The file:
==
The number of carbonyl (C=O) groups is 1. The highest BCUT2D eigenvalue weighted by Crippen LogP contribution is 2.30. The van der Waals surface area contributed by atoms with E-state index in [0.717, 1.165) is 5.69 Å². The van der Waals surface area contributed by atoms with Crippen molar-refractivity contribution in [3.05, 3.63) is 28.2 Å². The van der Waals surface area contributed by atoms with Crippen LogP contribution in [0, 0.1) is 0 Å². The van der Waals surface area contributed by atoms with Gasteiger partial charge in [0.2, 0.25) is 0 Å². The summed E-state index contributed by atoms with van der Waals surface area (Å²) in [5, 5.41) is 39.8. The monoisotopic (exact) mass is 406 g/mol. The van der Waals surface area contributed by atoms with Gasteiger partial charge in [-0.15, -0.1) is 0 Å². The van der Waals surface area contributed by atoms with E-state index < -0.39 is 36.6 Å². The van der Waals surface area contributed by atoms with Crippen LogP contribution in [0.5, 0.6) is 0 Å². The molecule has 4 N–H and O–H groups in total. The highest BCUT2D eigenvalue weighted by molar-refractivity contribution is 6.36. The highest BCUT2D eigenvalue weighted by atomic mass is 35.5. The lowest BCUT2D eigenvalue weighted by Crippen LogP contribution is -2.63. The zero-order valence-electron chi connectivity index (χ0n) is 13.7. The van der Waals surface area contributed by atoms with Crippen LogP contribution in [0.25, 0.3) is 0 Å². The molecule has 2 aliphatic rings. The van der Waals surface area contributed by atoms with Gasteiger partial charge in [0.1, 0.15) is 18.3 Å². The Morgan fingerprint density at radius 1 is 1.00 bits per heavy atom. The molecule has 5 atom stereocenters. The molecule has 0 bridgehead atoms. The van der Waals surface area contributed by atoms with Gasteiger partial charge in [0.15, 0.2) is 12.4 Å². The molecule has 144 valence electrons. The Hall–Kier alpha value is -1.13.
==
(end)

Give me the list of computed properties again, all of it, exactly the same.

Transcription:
The number of carbonyl (C=O) groups is 1. The highest BCUT2D eigenvalue weighted by Crippen LogP contribution is 2.30. The van der Waals surface area contributed by atoms with E-state index in [0.717, 1.165) is 5.69 Å². The van der Waals surface area contributed by atoms with Crippen molar-refractivity contribution in [3.05, 3.63) is 28.2 Å². The van der Waals surface area contributed by atoms with Crippen LogP contribution in [0, 0.1) is 0 Å². The van der Waals surface area contributed by atoms with Gasteiger partial charge in [0.2, 0.25) is 0 Å². The summed E-state index contributed by atoms with van der Waals surface area (Å²) in [5, 5.41) is 39.8. The monoisotopic (exact) mass is 406 g/mol. The van der Waals surface area contributed by atoms with Gasteiger partial charge in [-0.15, -0.1) is 0 Å². The van der Waals surface area contributed by atoms with E-state index < -0.39 is 36.6 Å². The van der Waals surface area contributed by atoms with Crippen LogP contribution in [0.5, 0.6) is 0 Å². The molecule has 4 N–H and O–H groups in total. The highest BCUT2D eigenvalue weighted by molar-refractivity contribution is 6.36. The highest BCUT2D eigenvalue weighted by atomic mass is 35.5. The lowest BCUT2D eigenvalue weighted by Crippen LogP contribution is -2.63. The zero-order valence-electron chi connectivity index (χ0n) is 13.7. The van der Waals surface area contributed by atoms with Crippen LogP contribution in [0.25, 0.3) is 0 Å². The molecule has 2 aliphatic rings. The van der Waals surface area contributed by atoms with Gasteiger partial charge in [0.1, 0.15) is 18.3 Å². The Morgan fingerprint density at radius 1 is 1.00 bits per heavy atom. The molecule has 5 atom stereocenters. The molecule has 0 bridgehead atoms. The van der Waals surface area contributed by atoms with Gasteiger partial charge in [0.15, 0.2) is 12.4 Å². The molecule has 144 valence electrons. The Hall–Kier alpha value is -1.13.